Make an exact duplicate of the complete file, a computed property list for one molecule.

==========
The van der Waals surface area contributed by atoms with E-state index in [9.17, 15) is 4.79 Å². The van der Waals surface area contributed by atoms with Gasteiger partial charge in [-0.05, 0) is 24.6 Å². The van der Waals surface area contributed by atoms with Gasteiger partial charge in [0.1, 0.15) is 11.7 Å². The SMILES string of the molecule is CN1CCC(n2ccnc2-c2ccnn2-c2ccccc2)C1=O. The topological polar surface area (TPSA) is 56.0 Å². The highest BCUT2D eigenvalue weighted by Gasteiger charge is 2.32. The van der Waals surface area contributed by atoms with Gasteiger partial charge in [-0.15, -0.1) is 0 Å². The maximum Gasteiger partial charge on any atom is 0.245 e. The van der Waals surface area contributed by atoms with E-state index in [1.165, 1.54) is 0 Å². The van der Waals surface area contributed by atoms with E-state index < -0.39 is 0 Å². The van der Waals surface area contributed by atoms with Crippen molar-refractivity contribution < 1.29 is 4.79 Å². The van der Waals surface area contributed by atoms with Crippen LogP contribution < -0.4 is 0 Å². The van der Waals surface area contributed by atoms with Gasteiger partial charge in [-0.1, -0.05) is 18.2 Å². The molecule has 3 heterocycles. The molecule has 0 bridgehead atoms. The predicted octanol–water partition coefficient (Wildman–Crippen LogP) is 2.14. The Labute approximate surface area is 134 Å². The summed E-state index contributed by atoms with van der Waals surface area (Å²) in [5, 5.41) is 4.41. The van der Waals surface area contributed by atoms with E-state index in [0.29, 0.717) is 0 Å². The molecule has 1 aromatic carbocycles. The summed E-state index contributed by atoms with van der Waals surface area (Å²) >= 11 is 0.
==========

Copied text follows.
The van der Waals surface area contributed by atoms with E-state index in [9.17, 15) is 4.79 Å². The van der Waals surface area contributed by atoms with Gasteiger partial charge in [-0.05, 0) is 24.6 Å². The van der Waals surface area contributed by atoms with Gasteiger partial charge in [0.1, 0.15) is 11.7 Å². The SMILES string of the molecule is CN1CCC(n2ccnc2-c2ccnn2-c2ccccc2)C1=O. The topological polar surface area (TPSA) is 56.0 Å². The highest BCUT2D eigenvalue weighted by Gasteiger charge is 2.32. The van der Waals surface area contributed by atoms with Gasteiger partial charge in [-0.15, -0.1) is 0 Å². The maximum Gasteiger partial charge on any atom is 0.245 e. The van der Waals surface area contributed by atoms with E-state index in [1.165, 1.54) is 0 Å². The van der Waals surface area contributed by atoms with E-state index < -0.39 is 0 Å². The van der Waals surface area contributed by atoms with Crippen molar-refractivity contribution < 1.29 is 4.79 Å². The van der Waals surface area contributed by atoms with Crippen LogP contribution < -0.4 is 0 Å². The van der Waals surface area contributed by atoms with Gasteiger partial charge in [-0.1, -0.05) is 18.2 Å². The molecule has 3 heterocycles. The molecule has 0 bridgehead atoms. The predicted octanol–water partition coefficient (Wildman–Crippen LogP) is 2.14. The Labute approximate surface area is 134 Å². The summed E-state index contributed by atoms with van der Waals surface area (Å²) in [5, 5.41) is 4.41. The van der Waals surface area contributed by atoms with E-state index in [0.29, 0.717) is 0 Å². The molecule has 1 aromatic carbocycles. The summed E-state index contributed by atoms with van der Waals surface area (Å²) >= 11 is 0.